Millet is a unique grain found throughout the world and used in a multitude of dishes. A member of the grass family, millet is an ancient grain consumed by humans and animals. We love millet for its unique texture and flavor. In this article we explore the many ways to utilize this delicious grain.
History of Millet
It is purported that millet has been consumed by humans for thousands of years. There are different types of millet found all over the globe. Some of the most common varieties include pearl millet, foxtail millet, proso millet, and sorghum, which is part of the subfamily of millets. Archaeological evidence suggests that millet was more widely consumed than rice in China, Korea, and India during prehistoric times. Millet grows especially well in arid conditions, which may help to explain its widespread use.
Flavor of Millet
Millet is a small round grain that is pale white to yellow in color. Millet can be steamed, stewed, boiled, baked, puffed, ground into flour, or fermented into beverages. Millet porridge is popular in many parts of the world including China, Russia, and Germany where it can be served sweet or savory. In India, millet flour is mixed with sorghum to make roti. Millet is a versatile grain because it is gluten free, making it an ideal grain substitute for people with celiac disease or gluten intolerances.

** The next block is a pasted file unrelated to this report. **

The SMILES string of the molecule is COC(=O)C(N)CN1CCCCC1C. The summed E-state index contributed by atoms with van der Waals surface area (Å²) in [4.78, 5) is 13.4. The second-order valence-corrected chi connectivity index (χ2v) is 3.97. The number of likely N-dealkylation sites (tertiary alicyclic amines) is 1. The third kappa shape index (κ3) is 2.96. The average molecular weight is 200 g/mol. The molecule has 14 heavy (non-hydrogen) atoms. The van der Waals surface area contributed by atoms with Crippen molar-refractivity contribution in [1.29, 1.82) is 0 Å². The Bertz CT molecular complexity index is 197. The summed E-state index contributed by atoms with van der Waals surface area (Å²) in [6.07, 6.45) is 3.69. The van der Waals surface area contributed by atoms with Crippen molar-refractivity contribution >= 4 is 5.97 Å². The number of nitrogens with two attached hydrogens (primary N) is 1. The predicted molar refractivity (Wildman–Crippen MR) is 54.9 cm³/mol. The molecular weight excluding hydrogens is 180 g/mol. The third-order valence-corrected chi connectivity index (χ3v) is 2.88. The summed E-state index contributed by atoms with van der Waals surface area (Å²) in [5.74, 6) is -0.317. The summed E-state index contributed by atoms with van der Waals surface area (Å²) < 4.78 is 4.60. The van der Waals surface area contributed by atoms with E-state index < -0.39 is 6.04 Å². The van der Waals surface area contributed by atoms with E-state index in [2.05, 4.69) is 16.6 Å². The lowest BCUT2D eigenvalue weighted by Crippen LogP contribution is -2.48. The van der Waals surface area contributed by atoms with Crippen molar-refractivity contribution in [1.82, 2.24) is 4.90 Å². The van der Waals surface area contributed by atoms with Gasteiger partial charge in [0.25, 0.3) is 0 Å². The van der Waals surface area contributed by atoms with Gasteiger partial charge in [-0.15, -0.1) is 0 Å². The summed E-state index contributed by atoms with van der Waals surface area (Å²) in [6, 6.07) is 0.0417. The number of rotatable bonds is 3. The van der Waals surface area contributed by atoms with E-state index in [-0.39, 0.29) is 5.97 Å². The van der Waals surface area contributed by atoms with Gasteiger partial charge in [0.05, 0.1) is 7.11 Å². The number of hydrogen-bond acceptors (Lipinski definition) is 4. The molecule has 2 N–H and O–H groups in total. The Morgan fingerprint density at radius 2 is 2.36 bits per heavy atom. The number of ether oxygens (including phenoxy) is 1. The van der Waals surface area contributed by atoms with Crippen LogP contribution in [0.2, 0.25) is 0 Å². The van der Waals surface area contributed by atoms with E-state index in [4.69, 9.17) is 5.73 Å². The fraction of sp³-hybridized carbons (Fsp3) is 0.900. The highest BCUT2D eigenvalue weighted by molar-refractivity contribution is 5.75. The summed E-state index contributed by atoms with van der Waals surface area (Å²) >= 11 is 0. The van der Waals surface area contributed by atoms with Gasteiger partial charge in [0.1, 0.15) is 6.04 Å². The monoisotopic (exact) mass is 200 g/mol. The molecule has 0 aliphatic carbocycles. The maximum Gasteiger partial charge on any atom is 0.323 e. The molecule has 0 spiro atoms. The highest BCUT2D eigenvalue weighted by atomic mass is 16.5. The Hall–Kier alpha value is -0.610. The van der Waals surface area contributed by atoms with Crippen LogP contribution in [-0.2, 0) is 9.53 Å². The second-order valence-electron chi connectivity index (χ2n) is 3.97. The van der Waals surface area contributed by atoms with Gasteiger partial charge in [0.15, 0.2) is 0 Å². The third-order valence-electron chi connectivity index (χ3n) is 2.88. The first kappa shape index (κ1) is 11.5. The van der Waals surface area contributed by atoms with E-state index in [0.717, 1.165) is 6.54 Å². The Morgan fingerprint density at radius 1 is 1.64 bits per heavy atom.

Cooking with Millet
Millet is easy to cook and versatile to use. Bring 1 part millet and 2 parts water to a boil in a saucepan over high heat. Reduce heat to a simmer, cover, and cook for 15 minutes or until the millet has absorbed most of the water. Remove from heat and let sit for 10 minutes. Fluff millet and then serve with the seasonings of your choice.
You can substitute millet for a variety of grains. Try swapping millet out for quinoa in our recipe for Green Chili Black Bean Loaded Sweet Potatoes or in our Mediterranean Grain Bowl. You can make our Chicken and Tomato Stew gluten free by replacing the farro with millet. Fancy a gluten free tabbouleh? Millet’s small size makes it the perfect replacement for couscous in our Tabbouleh Salad recipe.
Feature Image: Martin Hetto from Pixabay